Film and Media Studies, Science and Technology Studies, Cultural Studies, AI / Machine Learning, Big Data, Image Recognition, Computer Vision, Eye Tracking
Dr. Alexander Monea is an Assistant Professor serving jointly in George Mason's English Department and Cultural Studies Department. He researches the history and cultural impacts of computers and digital media. He received his PhD in Communication, Rhetoric, & Digital Media from North Carolina State University.
My current book project examines how heteronormative biases get embedded in the machine vision algorithms and content filters that control the flow of content we encounter online. It examines everything from the anti-porn coalition of Christian conservatives and Alt-Right groups to the bias in datasets and algorithms that filter content to instances of sex educational and artistic materials being rendered invisible online.
My other recent work includes an article on how race becomes hypervisible or invisible in machine vision systems, an article on how eye-tracking technologies came to define our contemporary notions of 'attention', and a methodological article on how to study black boxed algorithms.
Monea, A. (Forthcoming). Captured Time: Eye Tracking and the Attention Economy. In Volmar, A. & Stine, K. (Eds.) Hardwired Temporalities. Amsterdam, Netherlands: Amsterdam University Press.
Monea, A. (2019). Race and computer vision. In Sudmann, A. (ed.) The democratization of artificial intelligence: Net politics in the era of learning algorithms (pp. 189–208). Bliefield, Germany: Transcript (distributed by Columbia University Press). (VIEW)
Monea, A. (2019). From Aristotle to Computational Topoi. In Sundvall, S. (Ed.). Rhetorical Speculations: The Future of Rhetoric, Writing, and Technology. Logan, UT: Utah State University Press.
Monea, A. (2016). The Graphing of Difference: Numerical Mediation and the Case of Google’s Knowledge Graph. Cultural Studies ↔ Critical Methodologies, 16(5), 452–461. (VIEW)
Monea, A. & Packer, J. (2016). Media Genealogy and the Politics of Archaeology. The International Journal of Communication, 10, 3141–3159. (VIEW)
Monea, A. (2016). An Archive for the Future: Paul N. Edwards on Technology, Historiography, Self and World. The International Journal of Communication, 10, 3174–3185. (VIEW)
Monea, A. (2016). Graph Force: Rhetorical Machines and the N-Arization of Knowledge. Computational Culture, 5. (VIEW)
May, M. & Monea, A. (2016). Beyond the Possible. Cultural Critique, 92, 139–152. (PREVIEW)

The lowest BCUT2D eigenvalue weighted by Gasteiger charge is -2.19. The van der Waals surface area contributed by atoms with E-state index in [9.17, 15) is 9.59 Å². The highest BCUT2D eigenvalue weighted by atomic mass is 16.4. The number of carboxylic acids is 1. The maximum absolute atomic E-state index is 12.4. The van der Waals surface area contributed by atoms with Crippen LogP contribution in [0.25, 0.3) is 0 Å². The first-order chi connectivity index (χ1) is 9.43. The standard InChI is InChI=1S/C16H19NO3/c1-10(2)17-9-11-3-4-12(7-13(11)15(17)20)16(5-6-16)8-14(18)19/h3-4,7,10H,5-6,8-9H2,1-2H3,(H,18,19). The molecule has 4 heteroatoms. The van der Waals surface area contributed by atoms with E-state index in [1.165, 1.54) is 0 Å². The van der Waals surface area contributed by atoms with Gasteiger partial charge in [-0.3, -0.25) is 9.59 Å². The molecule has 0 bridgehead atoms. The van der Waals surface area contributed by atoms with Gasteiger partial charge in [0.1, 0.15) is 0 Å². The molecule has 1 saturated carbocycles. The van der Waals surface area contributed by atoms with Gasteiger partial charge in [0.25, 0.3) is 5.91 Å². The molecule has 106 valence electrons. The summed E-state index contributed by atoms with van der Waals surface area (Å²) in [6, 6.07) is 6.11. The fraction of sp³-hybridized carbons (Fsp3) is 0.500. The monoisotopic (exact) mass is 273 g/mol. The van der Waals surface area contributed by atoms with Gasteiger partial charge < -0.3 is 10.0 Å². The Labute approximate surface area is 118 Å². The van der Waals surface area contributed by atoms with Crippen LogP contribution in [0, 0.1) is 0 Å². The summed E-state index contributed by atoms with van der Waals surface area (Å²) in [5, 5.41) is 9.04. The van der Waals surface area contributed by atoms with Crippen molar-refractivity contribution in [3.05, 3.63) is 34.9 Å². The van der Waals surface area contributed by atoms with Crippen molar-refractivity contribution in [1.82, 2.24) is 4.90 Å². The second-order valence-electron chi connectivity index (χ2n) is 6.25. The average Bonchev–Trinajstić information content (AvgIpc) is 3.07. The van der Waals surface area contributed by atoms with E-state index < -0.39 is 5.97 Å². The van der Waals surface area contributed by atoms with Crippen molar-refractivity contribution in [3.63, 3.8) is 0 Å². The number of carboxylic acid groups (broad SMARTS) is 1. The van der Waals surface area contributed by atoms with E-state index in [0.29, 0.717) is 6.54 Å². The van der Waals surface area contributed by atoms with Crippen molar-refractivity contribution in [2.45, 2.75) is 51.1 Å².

Monea, A. (2012). Lomo-Fi: Or, Getting Haecceities to Pose for Your Toy Camera. Rhizomes, 23.
National Science Foundation (NSF) Grant, 2020, Co-PI for "Situated Algorithmic Thinking: Preparing the Future Computing Workforce for Ethical Decision-Making through Interactive Case Studies" (VIEW)
Faculty Research and Development Award, 2018, College of Humanities and Social Sciences, George Mason University
CULT 860 – Social Media
HNRS 360 – Coping with the Internet
CULT 816 – Science & Technology
CULT 860 – Culture, Media, & Technology
ENGH 676 – Intro to Cultural Studies
ENGH 470 RS – Science & Technoculture in the History of Film
ENGH 451 – Science Fiction
ENGH 375/ENGH 507 – Web Authorship & Design
ENGH 318 – Intro to Cultural Studies
PhD, North Carolina State University, 2016
MA, Bowling Green State University, 2012
BA, Walsh University, 2010
“I Know It When I See It”: An Overview of Google’s SafeSearch and the Politics of Automating Judgment. Presentation at Society for Cinema and Media Studies 2018 Conference. March 17th, 2018. (VIEW)
Towards a Speculative Code Studies. Invited talk. Mellon DH Seminar hosted by the University of Pennsylvania's Price Lab for the Digital Humanities. Philadelphia, PA. October 24th, 2016. (VIEW)
Google's Knowledge Graph & Future-Histories of Thought. Invited talk. Control Societies Speaker Series, University of Pennsylvania. Philadelphia, PA. October 24th, 2016. (VIEW)
German Media Studies: From Culture to Technology and Back Again. Presentation at the Crossroads in Cultural Studies 2016 Biannual Conference. December, 2016.
Interview for With Good Reason episode "The Future is Now" (VIEW)
Article on NSF Grant, "Educators examine and explain algorithm ethics" (VIEW)